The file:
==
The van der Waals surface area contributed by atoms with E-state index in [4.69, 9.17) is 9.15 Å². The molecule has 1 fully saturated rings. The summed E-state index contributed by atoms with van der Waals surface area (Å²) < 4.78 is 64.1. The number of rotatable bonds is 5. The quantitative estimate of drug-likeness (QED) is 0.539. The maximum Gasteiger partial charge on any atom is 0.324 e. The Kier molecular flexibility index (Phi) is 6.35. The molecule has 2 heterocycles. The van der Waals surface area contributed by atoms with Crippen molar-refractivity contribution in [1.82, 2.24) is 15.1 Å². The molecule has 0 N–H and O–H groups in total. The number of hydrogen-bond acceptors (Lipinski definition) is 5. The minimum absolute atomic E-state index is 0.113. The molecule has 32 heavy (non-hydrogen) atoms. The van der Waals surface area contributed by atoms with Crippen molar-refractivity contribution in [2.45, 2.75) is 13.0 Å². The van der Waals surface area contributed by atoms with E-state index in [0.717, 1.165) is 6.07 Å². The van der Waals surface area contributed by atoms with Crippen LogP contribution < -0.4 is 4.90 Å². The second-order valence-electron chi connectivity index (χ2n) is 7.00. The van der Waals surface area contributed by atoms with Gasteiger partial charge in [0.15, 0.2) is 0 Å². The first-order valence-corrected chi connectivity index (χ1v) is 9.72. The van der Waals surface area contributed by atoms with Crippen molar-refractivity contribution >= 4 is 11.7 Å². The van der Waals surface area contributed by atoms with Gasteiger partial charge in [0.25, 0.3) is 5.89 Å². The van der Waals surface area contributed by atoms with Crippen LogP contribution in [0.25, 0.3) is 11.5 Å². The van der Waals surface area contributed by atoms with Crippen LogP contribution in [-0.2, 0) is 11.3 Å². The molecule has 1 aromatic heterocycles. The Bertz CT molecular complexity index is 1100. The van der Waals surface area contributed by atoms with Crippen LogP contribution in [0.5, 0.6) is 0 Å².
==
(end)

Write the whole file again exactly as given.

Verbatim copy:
The van der Waals surface area contributed by atoms with E-state index in [4.69, 9.17) is 9.15 Å². The molecule has 1 fully saturated rings. The summed E-state index contributed by atoms with van der Waals surface area (Å²) < 4.78 is 64.1. The number of rotatable bonds is 5. The quantitative estimate of drug-likeness (QED) is 0.539. The maximum Gasteiger partial charge on any atom is 0.324 e. The Kier molecular flexibility index (Phi) is 6.35. The molecule has 2 heterocycles. The van der Waals surface area contributed by atoms with Crippen molar-refractivity contribution in [1.82, 2.24) is 15.1 Å². The molecule has 0 N–H and O–H groups in total. The number of hydrogen-bond acceptors (Lipinski definition) is 5. The minimum absolute atomic E-state index is 0.113. The molecule has 32 heavy (non-hydrogen) atoms. The van der Waals surface area contributed by atoms with Crippen molar-refractivity contribution in [2.45, 2.75) is 13.0 Å². The van der Waals surface area contributed by atoms with E-state index in [0.717, 1.165) is 6.07 Å². The van der Waals surface area contributed by atoms with Crippen LogP contribution < -0.4 is 4.90 Å². The second-order valence-electron chi connectivity index (χ2n) is 7.00. The van der Waals surface area contributed by atoms with Gasteiger partial charge in [0.15, 0.2) is 0 Å². The first-order valence-corrected chi connectivity index (χ1v) is 9.72. The van der Waals surface area contributed by atoms with Crippen molar-refractivity contribution >= 4 is 11.7 Å². The van der Waals surface area contributed by atoms with Gasteiger partial charge in [0.25, 0.3) is 5.89 Å². The van der Waals surface area contributed by atoms with Crippen LogP contribution in [0.25, 0.3) is 11.5 Å². The van der Waals surface area contributed by atoms with Crippen LogP contribution in [-0.2, 0) is 11.3 Å². The molecule has 1 aromatic heterocycles. The Bertz CT molecular complexity index is 1100. The van der Waals surface area contributed by atoms with Crippen LogP contribution in [0.5, 0.6) is 0 Å².